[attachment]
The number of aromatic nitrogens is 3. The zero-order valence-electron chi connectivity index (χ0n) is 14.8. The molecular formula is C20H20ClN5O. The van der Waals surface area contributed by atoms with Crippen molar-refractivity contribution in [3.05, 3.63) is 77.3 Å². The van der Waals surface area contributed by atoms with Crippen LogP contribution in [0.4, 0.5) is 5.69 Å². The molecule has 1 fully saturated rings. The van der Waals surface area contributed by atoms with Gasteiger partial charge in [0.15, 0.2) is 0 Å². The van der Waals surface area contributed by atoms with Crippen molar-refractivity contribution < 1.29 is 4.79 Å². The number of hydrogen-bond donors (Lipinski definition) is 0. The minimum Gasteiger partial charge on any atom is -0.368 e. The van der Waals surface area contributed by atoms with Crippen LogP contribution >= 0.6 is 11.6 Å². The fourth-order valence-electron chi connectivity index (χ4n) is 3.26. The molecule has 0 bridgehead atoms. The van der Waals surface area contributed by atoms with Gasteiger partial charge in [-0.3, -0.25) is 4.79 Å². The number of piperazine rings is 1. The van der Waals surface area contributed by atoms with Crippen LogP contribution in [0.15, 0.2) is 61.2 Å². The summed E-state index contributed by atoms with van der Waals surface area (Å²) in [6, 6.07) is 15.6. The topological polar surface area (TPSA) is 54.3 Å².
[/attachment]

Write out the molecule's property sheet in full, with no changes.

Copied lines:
The number of aromatic nitrogens is 3. The zero-order valence-electron chi connectivity index (χ0n) is 14.8. The molecular formula is C20H20ClN5O. The van der Waals surface area contributed by atoms with Crippen molar-refractivity contribution in [3.05, 3.63) is 77.3 Å². The van der Waals surface area contributed by atoms with Crippen LogP contribution in [0.4, 0.5) is 5.69 Å². The molecule has 1 fully saturated rings. The van der Waals surface area contributed by atoms with Gasteiger partial charge in [0.15, 0.2) is 0 Å². The van der Waals surface area contributed by atoms with Crippen molar-refractivity contribution < 1.29 is 4.79 Å². The number of hydrogen-bond donors (Lipinski definition) is 0. The minimum Gasteiger partial charge on any atom is -0.368 e. The van der Waals surface area contributed by atoms with Crippen LogP contribution >= 0.6 is 11.6 Å². The fourth-order valence-electron chi connectivity index (χ4n) is 3.26. The molecule has 0 bridgehead atoms. The van der Waals surface area contributed by atoms with Gasteiger partial charge in [-0.3, -0.25) is 4.79 Å². The number of piperazine rings is 1. The van der Waals surface area contributed by atoms with Crippen LogP contribution in [0.15, 0.2) is 61.2 Å². The summed E-state index contributed by atoms with van der Waals surface area (Å²) in [6, 6.07) is 15.6. The topological polar surface area (TPSA) is 54.3 Å².